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Anti-Collor Demonstrations as Pro-Impeachment Movement Grows

August 17, 1992

RIO DE JANEIRO, Brazil (AP) _ President Fernando Collor de Mello asked Brazilians to support his government by wearing the national colors of yellow and green on Sunday, but most ignored his appeal or wore black - for impeachment.

In Brasilia, the capital, about 10,000 black-clad protestors gathered near the presidential palace to demand that Collor, threatened with impeachment over corruption, step down. A green-and-yellow Collor doll hanging from a noose was carried at the head of the procession.

Tens of thousands of other protesters drove cars in a procession that stretched for 13 miles through the capital, local media reported.

Among the protesters was Pedro Luis Rodrigues, Collor’s former press spokesman, who resigned earlier this month.

Folha de Sao Paulo, Brazil’s largest and most respected newspaper, said Saturday that wearing black expr 0 on.″

Only about 500 people gathered Sunday at Collor’s Brasilia mansion to back the president. Most were bused in from slum communities on the city’s outskirts by businessmen who support Collor. Collor went out for a 15-minute jog, but refused to speak with the press.

Protestors outnumbered Collor supporters in other major cities as well.

Collor is accused of taking money from Paulo Cesar Farias, his close friend and 1989 campaign treasurer. Farias is under investigation for graft, corruption, tax evasion and influence trafficking.

Congressional hearings have revealed a corruption scheme linked to Farias involving hundreds of millions of dollars. Part of the money went to pay Collor’s personal and family expenses.

Collor says he won’t resign, but impeachment proceedings are expected to begin shorly after congressional investigators announce their findings on Saturday.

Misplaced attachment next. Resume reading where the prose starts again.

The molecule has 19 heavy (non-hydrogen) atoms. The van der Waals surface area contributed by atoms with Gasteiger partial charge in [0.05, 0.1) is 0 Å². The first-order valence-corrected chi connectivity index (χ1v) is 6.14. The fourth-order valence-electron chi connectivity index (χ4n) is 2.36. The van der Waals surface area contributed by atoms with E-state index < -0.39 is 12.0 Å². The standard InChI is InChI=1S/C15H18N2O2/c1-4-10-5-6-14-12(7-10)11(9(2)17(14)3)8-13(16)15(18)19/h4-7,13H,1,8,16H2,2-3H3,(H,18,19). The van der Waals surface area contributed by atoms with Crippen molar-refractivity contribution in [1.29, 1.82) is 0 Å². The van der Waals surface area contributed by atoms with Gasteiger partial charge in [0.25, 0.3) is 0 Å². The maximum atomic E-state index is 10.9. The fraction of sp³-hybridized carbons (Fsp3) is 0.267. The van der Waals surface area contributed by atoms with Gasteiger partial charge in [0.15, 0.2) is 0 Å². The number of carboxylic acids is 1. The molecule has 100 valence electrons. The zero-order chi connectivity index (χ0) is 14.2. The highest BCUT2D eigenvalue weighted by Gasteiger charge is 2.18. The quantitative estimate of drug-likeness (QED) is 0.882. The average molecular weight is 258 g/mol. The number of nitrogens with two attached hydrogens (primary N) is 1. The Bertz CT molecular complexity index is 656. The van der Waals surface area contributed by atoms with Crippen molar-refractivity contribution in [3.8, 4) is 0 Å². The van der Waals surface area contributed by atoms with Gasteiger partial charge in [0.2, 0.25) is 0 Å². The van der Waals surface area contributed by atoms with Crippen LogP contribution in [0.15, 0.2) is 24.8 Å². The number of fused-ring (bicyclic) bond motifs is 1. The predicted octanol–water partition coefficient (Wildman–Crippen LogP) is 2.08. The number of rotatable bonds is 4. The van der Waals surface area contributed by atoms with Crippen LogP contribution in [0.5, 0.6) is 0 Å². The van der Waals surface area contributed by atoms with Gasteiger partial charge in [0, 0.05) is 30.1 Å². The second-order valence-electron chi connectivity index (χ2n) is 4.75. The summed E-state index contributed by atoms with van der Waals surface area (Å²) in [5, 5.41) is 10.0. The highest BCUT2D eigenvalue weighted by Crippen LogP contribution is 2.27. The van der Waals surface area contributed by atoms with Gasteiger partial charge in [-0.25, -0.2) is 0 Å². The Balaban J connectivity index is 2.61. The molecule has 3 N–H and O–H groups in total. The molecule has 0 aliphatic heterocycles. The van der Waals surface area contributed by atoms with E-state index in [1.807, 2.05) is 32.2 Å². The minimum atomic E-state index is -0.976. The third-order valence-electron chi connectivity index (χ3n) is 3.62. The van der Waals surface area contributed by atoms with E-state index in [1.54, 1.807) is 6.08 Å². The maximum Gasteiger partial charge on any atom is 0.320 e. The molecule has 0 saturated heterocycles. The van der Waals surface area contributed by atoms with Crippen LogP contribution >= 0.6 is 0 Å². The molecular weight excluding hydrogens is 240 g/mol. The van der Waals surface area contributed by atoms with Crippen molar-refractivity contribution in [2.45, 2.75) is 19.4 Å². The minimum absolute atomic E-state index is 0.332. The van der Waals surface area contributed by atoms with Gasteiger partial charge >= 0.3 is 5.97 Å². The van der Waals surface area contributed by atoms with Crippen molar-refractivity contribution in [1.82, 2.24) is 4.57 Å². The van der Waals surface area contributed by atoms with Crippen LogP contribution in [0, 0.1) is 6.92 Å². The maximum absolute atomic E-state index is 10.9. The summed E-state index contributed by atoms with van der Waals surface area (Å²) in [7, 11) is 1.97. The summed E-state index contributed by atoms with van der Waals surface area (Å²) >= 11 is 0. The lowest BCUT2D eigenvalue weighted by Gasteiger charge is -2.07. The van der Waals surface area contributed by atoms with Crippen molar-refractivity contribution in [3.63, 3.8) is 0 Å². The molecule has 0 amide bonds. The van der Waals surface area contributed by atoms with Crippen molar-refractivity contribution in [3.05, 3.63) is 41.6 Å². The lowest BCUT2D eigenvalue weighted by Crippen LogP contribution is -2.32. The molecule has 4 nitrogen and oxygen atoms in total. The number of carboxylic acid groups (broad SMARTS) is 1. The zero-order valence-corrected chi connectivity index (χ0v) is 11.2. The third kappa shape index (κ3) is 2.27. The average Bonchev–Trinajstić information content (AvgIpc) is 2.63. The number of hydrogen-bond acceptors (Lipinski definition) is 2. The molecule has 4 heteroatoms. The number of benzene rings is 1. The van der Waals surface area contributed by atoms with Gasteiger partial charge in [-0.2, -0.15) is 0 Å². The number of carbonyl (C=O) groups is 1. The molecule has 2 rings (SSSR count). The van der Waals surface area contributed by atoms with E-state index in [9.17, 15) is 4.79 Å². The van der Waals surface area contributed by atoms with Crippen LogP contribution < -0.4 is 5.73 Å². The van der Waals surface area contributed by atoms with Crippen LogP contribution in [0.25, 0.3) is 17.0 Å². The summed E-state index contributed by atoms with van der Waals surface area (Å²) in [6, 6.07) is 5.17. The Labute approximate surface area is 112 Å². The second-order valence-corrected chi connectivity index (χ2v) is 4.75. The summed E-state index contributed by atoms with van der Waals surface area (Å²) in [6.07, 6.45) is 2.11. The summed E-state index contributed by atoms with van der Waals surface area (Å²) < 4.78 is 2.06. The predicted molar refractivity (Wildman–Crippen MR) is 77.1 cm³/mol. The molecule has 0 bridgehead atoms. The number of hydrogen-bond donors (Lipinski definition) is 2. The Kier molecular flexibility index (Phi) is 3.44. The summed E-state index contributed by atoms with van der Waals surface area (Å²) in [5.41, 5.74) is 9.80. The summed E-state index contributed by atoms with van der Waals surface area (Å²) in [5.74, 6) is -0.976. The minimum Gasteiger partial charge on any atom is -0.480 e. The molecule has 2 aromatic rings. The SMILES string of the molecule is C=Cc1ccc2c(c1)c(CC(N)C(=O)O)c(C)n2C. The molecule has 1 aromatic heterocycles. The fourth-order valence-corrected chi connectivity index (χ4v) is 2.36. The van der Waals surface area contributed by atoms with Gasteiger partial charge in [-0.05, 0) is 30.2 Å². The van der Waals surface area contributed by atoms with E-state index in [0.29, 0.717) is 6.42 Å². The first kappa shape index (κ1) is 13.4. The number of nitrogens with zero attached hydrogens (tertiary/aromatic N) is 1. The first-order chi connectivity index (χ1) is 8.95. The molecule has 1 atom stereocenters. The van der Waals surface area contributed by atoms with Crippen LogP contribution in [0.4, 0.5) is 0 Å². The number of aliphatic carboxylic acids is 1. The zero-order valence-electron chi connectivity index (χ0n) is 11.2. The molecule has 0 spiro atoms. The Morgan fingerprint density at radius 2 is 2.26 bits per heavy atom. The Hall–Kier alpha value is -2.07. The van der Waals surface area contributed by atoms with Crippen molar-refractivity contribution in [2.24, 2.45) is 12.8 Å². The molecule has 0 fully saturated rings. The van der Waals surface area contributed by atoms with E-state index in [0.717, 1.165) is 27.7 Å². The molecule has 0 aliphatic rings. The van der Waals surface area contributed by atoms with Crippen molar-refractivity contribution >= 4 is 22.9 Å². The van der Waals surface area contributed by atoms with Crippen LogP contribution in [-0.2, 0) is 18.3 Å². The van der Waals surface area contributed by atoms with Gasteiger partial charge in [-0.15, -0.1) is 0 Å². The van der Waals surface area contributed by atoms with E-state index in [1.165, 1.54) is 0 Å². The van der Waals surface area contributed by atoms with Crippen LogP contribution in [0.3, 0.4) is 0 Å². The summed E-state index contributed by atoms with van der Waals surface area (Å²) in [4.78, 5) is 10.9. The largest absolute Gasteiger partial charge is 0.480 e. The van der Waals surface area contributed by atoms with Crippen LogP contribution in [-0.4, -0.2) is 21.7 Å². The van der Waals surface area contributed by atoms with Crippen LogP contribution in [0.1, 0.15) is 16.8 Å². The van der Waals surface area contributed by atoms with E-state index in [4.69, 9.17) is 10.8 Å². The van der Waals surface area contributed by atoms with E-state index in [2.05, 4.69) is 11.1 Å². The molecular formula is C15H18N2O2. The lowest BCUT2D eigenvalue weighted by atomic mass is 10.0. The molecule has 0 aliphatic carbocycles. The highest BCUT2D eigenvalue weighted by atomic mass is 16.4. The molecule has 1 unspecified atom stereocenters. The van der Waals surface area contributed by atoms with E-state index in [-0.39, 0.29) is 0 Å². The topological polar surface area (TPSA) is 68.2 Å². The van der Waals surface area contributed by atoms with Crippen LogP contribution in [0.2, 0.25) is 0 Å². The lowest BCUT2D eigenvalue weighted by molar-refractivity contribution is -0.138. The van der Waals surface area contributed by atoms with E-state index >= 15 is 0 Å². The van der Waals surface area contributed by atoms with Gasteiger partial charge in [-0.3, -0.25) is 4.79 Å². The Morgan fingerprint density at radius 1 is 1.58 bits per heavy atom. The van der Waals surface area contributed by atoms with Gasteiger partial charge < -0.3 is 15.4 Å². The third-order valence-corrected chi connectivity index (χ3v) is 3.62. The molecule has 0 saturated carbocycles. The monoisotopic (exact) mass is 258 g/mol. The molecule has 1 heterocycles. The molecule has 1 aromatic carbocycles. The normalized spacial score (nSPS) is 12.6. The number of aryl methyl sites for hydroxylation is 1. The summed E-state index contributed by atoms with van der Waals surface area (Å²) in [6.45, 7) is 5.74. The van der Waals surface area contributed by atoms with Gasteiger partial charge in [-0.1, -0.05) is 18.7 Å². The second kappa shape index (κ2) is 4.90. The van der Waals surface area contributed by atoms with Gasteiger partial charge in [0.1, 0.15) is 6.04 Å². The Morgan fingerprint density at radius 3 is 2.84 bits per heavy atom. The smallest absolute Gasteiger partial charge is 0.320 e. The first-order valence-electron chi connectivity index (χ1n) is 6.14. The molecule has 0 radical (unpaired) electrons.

Opposition leaders admit that if a vote were held today, they couldn’t muster the two-thirds of the 503 legislators needed to impeach. But there have been signs that Collor’s political support is crumbling, including last week’s announcement by former president Jose Sarney that he would support impeachment.

Sarney, now a senator from the northern state of Amapa, controls a bloc of at least 10 congressional votes.

In Rio, more than 10,000 demonstrators wearing black clothing and beach wear marched through the ocean front district of Copacabana chanting anti- government slogans.

During a 30-minute drive through the city, not a single person was seen wearing yellow or green and just one Brazilian flag was spotted in an apartment building. No pro-government demonstrations were organized.

In Sao Paulo, six anti-Collor demonstrations were held, including a symbolic burial of Collor at the city’s Municipal Theater. Many city residents hung black cloth from windows and a huge black banner was hung from a downtown office building.

Other pro-impeachment demonstrations attracted huge crowds across the nation. In Belo Horizonte, the country’s third largest city, an estimated 10,000 people marched.

The president launched the ″war of the colors″ last Thursday when he urged people to ″go out next Sunday with some article of clothing in one of the colors of our flag, display in your windows towels, cloths or whatever you have in the colors of the flag.″

″We sold 400 meters (of black) in just one day,″ said Carlos Soares, the manager of a fabric store in the middle class neighborhood of Catete.

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